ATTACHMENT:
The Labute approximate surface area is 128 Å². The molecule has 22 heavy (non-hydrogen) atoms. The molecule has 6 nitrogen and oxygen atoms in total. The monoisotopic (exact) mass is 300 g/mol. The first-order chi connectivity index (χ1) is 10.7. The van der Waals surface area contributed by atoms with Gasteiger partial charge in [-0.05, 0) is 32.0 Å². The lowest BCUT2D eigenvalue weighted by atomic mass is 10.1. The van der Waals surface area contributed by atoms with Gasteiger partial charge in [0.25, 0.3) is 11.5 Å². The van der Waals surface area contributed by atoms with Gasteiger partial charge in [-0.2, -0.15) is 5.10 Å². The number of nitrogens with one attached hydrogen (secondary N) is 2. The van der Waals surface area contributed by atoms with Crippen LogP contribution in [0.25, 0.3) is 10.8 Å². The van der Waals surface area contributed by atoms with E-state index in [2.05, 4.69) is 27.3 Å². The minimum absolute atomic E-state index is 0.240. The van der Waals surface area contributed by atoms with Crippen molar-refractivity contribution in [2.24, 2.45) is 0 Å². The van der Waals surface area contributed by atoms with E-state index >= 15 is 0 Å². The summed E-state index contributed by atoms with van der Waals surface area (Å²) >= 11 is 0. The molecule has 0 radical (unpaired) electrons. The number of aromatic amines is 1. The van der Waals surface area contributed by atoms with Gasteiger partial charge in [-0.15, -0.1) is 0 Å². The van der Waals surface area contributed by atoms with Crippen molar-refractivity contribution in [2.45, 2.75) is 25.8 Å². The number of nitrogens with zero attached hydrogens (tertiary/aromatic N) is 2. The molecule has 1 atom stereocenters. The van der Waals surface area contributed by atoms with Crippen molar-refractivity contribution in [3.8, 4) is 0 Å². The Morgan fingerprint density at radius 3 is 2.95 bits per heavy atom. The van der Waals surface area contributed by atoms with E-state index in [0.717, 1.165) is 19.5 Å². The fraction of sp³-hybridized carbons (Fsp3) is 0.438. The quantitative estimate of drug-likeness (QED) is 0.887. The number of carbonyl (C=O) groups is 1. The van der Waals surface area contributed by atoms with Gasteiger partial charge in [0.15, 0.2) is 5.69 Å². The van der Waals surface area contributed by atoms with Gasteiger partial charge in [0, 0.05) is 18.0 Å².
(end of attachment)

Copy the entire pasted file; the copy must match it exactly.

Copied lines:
The Labute approximate surface area is 128 Å². The molecule has 22 heavy (non-hydrogen) atoms. The molecule has 6 nitrogen and oxygen atoms in total. The monoisotopic (exact) mass is 300 g/mol. The first-order chi connectivity index (χ1) is 10.7. The van der Waals surface area contributed by atoms with Gasteiger partial charge in [-0.05, 0) is 32.0 Å². The lowest BCUT2D eigenvalue weighted by atomic mass is 10.1. The van der Waals surface area contributed by atoms with Gasteiger partial charge in [0.25, 0.3) is 11.5 Å². The van der Waals surface area contributed by atoms with Gasteiger partial charge in [-0.2, -0.15) is 5.10 Å². The number of nitrogens with one attached hydrogen (secondary N) is 2. The van der Waals surface area contributed by atoms with Crippen LogP contribution in [0.25, 0.3) is 10.8 Å². The van der Waals surface area contributed by atoms with E-state index in [2.05, 4.69) is 27.3 Å². The minimum absolute atomic E-state index is 0.240. The van der Waals surface area contributed by atoms with Crippen molar-refractivity contribution in [2.24, 2.45) is 0 Å². The van der Waals surface area contributed by atoms with E-state index >= 15 is 0 Å². The summed E-state index contributed by atoms with van der Waals surface area (Å²) >= 11 is 0. The molecule has 0 radical (unpaired) electrons. The number of aromatic amines is 1. The van der Waals surface area contributed by atoms with Gasteiger partial charge in [-0.15, -0.1) is 0 Å². The van der Waals surface area contributed by atoms with Crippen molar-refractivity contribution in [2.45, 2.75) is 25.8 Å². The number of nitrogens with zero attached hydrogens (tertiary/aromatic N) is 2. The molecule has 1 atom stereocenters. The van der Waals surface area contributed by atoms with Crippen molar-refractivity contribution in [3.8, 4) is 0 Å². The Morgan fingerprint density at radius 3 is 2.95 bits per heavy atom. The van der Waals surface area contributed by atoms with E-state index in [0.717, 1.165) is 19.5 Å². The fraction of sp³-hybridized carbons (Fsp3) is 0.438. The quantitative estimate of drug-likeness (QED) is 0.887. The number of carbonyl (C=O) groups is 1. The van der Waals surface area contributed by atoms with Gasteiger partial charge in [0.15, 0.2) is 5.69 Å². The van der Waals surface area contributed by atoms with Gasteiger partial charge in [0, 0.05) is 18.0 Å².